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Towards an Ecology Intensive Agriculture

21 April 2015

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The world’s population will rise to 9 billion people over the next 35 years. That’s 9 billion mouths to feed! Conventional agricultural methods aren’t up to the challenge: we’re already seeing problems such as the degradation of soil fertility, the vulnerability of monocultures to pests and diseases and the depletion of fertilizer stocks. But help may be at hand from nature: natural (eco)systems offer sustainable solutions that could allow us to overcome all these problems.

On 21 April, leading scientists will discuss the potential of ecologically intensive methods to transform agriculture. The basic idea couldn’t be simpler: just work with nature and use natural processes to develop robust agricultural systems. Yields will be more stable as well as higher.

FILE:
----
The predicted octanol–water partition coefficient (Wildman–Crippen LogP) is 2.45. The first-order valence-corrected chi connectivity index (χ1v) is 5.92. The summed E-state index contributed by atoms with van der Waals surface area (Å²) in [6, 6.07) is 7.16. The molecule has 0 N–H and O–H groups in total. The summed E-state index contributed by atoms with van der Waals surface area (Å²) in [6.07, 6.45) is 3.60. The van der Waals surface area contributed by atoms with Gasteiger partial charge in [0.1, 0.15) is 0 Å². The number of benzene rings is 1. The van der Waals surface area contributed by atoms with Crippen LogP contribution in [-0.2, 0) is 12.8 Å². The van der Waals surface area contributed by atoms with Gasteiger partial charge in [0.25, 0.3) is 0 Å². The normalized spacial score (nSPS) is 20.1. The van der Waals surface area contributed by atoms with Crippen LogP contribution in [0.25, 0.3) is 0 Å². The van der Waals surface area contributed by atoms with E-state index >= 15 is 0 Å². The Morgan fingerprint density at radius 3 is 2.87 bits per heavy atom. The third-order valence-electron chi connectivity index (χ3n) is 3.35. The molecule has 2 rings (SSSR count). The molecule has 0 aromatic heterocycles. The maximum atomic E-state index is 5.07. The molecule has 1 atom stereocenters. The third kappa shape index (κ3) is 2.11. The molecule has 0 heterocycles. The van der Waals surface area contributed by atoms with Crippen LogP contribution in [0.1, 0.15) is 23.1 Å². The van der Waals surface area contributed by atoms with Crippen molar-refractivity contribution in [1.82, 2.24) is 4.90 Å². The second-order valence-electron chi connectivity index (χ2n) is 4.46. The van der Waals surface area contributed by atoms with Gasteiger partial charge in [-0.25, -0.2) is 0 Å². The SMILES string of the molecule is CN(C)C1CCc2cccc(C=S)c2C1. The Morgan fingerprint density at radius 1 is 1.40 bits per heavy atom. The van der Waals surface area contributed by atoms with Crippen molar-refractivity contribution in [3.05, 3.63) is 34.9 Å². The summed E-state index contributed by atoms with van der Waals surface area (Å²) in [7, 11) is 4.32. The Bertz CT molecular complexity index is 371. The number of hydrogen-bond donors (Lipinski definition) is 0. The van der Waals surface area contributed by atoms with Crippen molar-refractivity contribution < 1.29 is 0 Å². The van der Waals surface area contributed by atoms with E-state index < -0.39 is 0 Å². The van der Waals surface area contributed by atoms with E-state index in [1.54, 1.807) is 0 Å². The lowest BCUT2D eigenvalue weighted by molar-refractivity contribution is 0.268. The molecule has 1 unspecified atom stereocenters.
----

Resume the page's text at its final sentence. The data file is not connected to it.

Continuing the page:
It’s important that agriculture and agricultural policy stop focusing only on maximizing crops. We should open our eyes to other aspects: the structure and fertility of the soil for instance, soil communities and biodiversity. These are things that can make agro-ecological methods more robust and healthy. If we apply the latest insights, the soil could even become self-sufficient to a high degree. There would be less need for working, conditioning and irrigating the soil and poisonous pesticides would become a thing of the past.

At the conference, scientists from around the globe will share their knowledge of ecological principles in agriculture and how to apply them in today’s world in different agricultural systems. View here the keynote speeches.


Kloveniersburgwal 29
The Netherlands

Sustainable food systemsAgriculture